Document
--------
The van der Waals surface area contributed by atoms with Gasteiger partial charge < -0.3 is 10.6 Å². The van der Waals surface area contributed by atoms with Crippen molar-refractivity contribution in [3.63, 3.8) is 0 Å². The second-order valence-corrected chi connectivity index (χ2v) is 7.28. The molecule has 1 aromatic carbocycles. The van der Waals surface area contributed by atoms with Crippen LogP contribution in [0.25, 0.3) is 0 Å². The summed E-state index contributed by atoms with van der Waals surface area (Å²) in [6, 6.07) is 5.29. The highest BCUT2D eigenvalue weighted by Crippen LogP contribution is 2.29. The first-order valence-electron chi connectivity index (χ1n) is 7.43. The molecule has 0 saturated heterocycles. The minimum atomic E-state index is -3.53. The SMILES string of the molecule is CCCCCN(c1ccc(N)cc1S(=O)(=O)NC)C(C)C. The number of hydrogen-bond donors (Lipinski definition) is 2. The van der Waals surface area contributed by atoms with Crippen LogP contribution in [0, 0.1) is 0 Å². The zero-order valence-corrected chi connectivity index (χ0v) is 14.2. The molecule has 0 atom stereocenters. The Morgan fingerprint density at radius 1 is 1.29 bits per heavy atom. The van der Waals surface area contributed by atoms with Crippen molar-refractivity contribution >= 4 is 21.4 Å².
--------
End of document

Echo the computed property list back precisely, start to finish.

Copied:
The van der Waals surface area contributed by atoms with Gasteiger partial charge < -0.3 is 10.6 Å². The van der Waals surface area contributed by atoms with Crippen molar-refractivity contribution in [3.63, 3.8) is 0 Å². The second-order valence-corrected chi connectivity index (χ2v) is 7.28. The molecule has 1 aromatic carbocycles. The van der Waals surface area contributed by atoms with Crippen LogP contribution in [0.25, 0.3) is 0 Å². The summed E-state index contributed by atoms with van der Waals surface area (Å²) in [6, 6.07) is 5.29. The highest BCUT2D eigenvalue weighted by Crippen LogP contribution is 2.29. The first-order valence-electron chi connectivity index (χ1n) is 7.43. The molecule has 0 saturated heterocycles. The minimum atomic E-state index is -3.53. The SMILES string of the molecule is CCCCCN(c1ccc(N)cc1S(=O)(=O)NC)C(C)C. The number of hydrogen-bond donors (Lipinski definition) is 2. The van der Waals surface area contributed by atoms with Crippen LogP contribution in [0, 0.1) is 0 Å². The zero-order valence-corrected chi connectivity index (χ0v) is 14.2. The molecule has 0 atom stereocenters. The Morgan fingerprint density at radius 1 is 1.29 bits per heavy atom. The van der Waals surface area contributed by atoms with Crippen molar-refractivity contribution >= 4 is 21.4 Å².